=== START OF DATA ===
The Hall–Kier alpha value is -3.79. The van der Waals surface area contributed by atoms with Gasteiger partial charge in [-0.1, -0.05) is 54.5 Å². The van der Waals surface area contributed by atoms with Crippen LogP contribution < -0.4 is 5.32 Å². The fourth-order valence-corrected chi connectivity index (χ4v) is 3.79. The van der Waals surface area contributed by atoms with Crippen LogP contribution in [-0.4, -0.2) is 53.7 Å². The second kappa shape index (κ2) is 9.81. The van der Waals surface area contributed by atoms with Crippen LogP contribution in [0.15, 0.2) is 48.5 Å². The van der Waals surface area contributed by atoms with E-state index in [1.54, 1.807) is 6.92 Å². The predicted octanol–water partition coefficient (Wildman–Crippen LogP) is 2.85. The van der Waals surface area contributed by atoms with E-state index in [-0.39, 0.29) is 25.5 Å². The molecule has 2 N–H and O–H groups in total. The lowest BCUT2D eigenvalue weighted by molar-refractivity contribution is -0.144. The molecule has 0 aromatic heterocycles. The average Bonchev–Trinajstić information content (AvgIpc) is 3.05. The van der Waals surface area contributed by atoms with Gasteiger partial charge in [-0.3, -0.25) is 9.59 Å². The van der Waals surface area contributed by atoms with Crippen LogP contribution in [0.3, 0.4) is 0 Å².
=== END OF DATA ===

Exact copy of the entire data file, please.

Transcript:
The Hall–Kier alpha value is -3.79. The van der Waals surface area contributed by atoms with Gasteiger partial charge in [-0.1, -0.05) is 54.5 Å². The van der Waals surface area contributed by atoms with Crippen LogP contribution < -0.4 is 5.32 Å². The fourth-order valence-corrected chi connectivity index (χ4v) is 3.79. The van der Waals surface area contributed by atoms with Crippen LogP contribution in [-0.4, -0.2) is 53.7 Å². The second kappa shape index (κ2) is 9.81. The van der Waals surface area contributed by atoms with Crippen LogP contribution in [0.15, 0.2) is 48.5 Å². The van der Waals surface area contributed by atoms with E-state index in [1.54, 1.807) is 6.92 Å². The predicted octanol–water partition coefficient (Wildman–Crippen LogP) is 2.85. The van der Waals surface area contributed by atoms with E-state index in [-0.39, 0.29) is 25.5 Å². The molecule has 2 N–H and O–H groups in total. The lowest BCUT2D eigenvalue weighted by molar-refractivity contribution is -0.144. The molecule has 0 aromatic heterocycles. The average Bonchev–Trinajstić information content (AvgIpc) is 3.05. The van der Waals surface area contributed by atoms with Gasteiger partial charge in [-0.3, -0.25) is 9.59 Å². The van der Waals surface area contributed by atoms with Crippen LogP contribution in [0.3, 0.4) is 0 Å².